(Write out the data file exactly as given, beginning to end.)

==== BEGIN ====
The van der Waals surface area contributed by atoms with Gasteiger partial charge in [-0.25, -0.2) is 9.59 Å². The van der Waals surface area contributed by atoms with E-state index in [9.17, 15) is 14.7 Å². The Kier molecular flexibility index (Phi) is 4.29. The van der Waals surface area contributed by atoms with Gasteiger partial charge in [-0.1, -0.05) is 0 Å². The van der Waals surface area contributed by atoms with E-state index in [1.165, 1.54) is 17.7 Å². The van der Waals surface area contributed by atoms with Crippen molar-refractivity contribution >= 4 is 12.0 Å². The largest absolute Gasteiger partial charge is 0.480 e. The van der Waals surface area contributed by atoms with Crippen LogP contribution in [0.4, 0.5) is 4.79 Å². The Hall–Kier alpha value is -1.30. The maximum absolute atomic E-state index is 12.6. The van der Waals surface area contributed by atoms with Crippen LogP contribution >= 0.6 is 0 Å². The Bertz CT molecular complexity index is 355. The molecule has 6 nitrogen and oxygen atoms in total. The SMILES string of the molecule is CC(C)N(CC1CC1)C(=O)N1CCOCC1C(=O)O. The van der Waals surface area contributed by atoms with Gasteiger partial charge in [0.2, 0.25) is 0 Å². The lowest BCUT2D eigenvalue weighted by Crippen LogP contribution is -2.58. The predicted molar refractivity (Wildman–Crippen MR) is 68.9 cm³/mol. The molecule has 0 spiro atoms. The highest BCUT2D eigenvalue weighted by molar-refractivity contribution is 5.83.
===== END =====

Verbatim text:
The van der Waals surface area contributed by atoms with Gasteiger partial charge in [-0.25, -0.2) is 9.59 Å². The van der Waals surface area contributed by atoms with E-state index in [9.17, 15) is 14.7 Å². The Kier molecular flexibility index (Phi) is 4.29. The van der Waals surface area contributed by atoms with Gasteiger partial charge in [-0.1, -0.05) is 0 Å². The van der Waals surface area contributed by atoms with E-state index in [1.165, 1.54) is 17.7 Å². The van der Waals surface area contributed by atoms with Crippen molar-refractivity contribution >= 4 is 12.0 Å². The largest absolute Gasteiger partial charge is 0.480 e. The van der Waals surface area contributed by atoms with Crippen LogP contribution in [0.4, 0.5) is 4.79 Å². The Hall–Kier alpha value is -1.30. The maximum absolute atomic E-state index is 12.6. The van der Waals surface area contributed by atoms with Crippen LogP contribution >= 0.6 is 0 Å². The Bertz CT molecular complexity index is 355. The molecule has 6 nitrogen and oxygen atoms in total. The SMILES string of the molecule is CC(C)N(CC1CC1)C(=O)N1CCOCC1C(=O)O. The van der Waals surface area contributed by atoms with Gasteiger partial charge in [0.2, 0.25) is 0 Å². The lowest BCUT2D eigenvalue weighted by Crippen LogP contribution is -2.58. The predicted molar refractivity (Wildman–Crippen MR) is 68.9 cm³/mol. The molecule has 0 spiro atoms. The highest BCUT2D eigenvalue weighted by molar-refractivity contribution is 5.83.